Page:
The Case of the Disappearing Plants

She put the crime scene photo up on FB, for all to view, and lament. Her freshly planted blood orange had been (musical crescendo) stolen! From her front yard!  The suspect: the proverbial “Midnight Nursery”, on the prowl for boutique citrus trees even as their owners slept.

Plants have a long history of disappearance. And not just blood oranges from Southern California. In fact some  species have disappeared entirely, never to be recovered. Like silphium. In antiquity, silphium,  which looked rather like a giant fennel, was the major cash crop along much of the north African coastline.  The ancient kingdom of Cyrenaica, in fact, included an image of it on all their coins. Like this

Silphium was so popular — as seasoning, recipe ingredient, and medicinal cure for everything from indigestion to warts — that a high demand was placed on its services throughout the Roman Empire. It was hunted. It was overplanted. And before everyone knew it, silphium, everybody’s darling, had disappeared from the face of the earth, never to be seen again; the  last  known stalk presented to Emperor Nero as a botanical curiosity, around 60AD.

Forensic botanists now theorize silphium to have been a member of the parsley family. Apicius, in his famous “Cookery and Dining in Ancient Rome” assumes it to have been synonymous with  laser, an oft-cited ingredient in his famous compendium of recipes, like one for “Leporem Madidum” (Braised Hare), in which a parboiled hare is roasted with laser, oil, pepper, satury, onion, rue, celery seed, wine, and a small amount of oil. Alas, we will never know  silphium’s unique flavor.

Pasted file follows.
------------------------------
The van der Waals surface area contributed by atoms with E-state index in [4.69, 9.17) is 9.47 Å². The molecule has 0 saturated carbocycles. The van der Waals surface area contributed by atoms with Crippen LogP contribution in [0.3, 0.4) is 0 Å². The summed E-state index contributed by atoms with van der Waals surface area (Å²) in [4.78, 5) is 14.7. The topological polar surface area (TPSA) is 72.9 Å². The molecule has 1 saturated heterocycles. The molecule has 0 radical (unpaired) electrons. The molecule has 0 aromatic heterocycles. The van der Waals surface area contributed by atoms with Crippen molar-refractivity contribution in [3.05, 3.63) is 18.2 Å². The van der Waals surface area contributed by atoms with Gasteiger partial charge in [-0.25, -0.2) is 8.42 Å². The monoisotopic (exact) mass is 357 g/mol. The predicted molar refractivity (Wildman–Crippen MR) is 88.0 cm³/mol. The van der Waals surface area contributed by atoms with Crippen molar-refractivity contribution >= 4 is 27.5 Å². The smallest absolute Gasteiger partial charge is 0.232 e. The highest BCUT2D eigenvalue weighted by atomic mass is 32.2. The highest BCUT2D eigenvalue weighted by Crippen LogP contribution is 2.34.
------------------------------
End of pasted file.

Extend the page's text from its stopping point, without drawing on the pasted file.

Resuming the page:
Not so my friend’s orange. Heartbroken, she returned to the tree’s place-of-purchase, OSH, where the original saleslady was so horrified by the theft she offered a replacement tree at the same discounted price as the first.  My friend plans, she says now, to anchor the tree to the ground with a chain and a railroad tie.

The Romans, as far as we know, didn’t have blood oranges. And we don’t have silphium. Have we one-upped them?  No one can say for certain, but I can tell you one thing: There is nothing, simply nothing, like the fragrance, the juiciness, and the texture of citrus fresh from a Southern California garden. I think Apicius would be green with envy.

One Response to The Case of the Disappearing Plants

  1. MP says:

    Nice, Joan!
    P.S. The replacement tree will be incognito. Maybe if I take the tag off, it’ll stay where I plant it (since the thieves weren’t interested in either of the kumquats or the Meyer lemon)!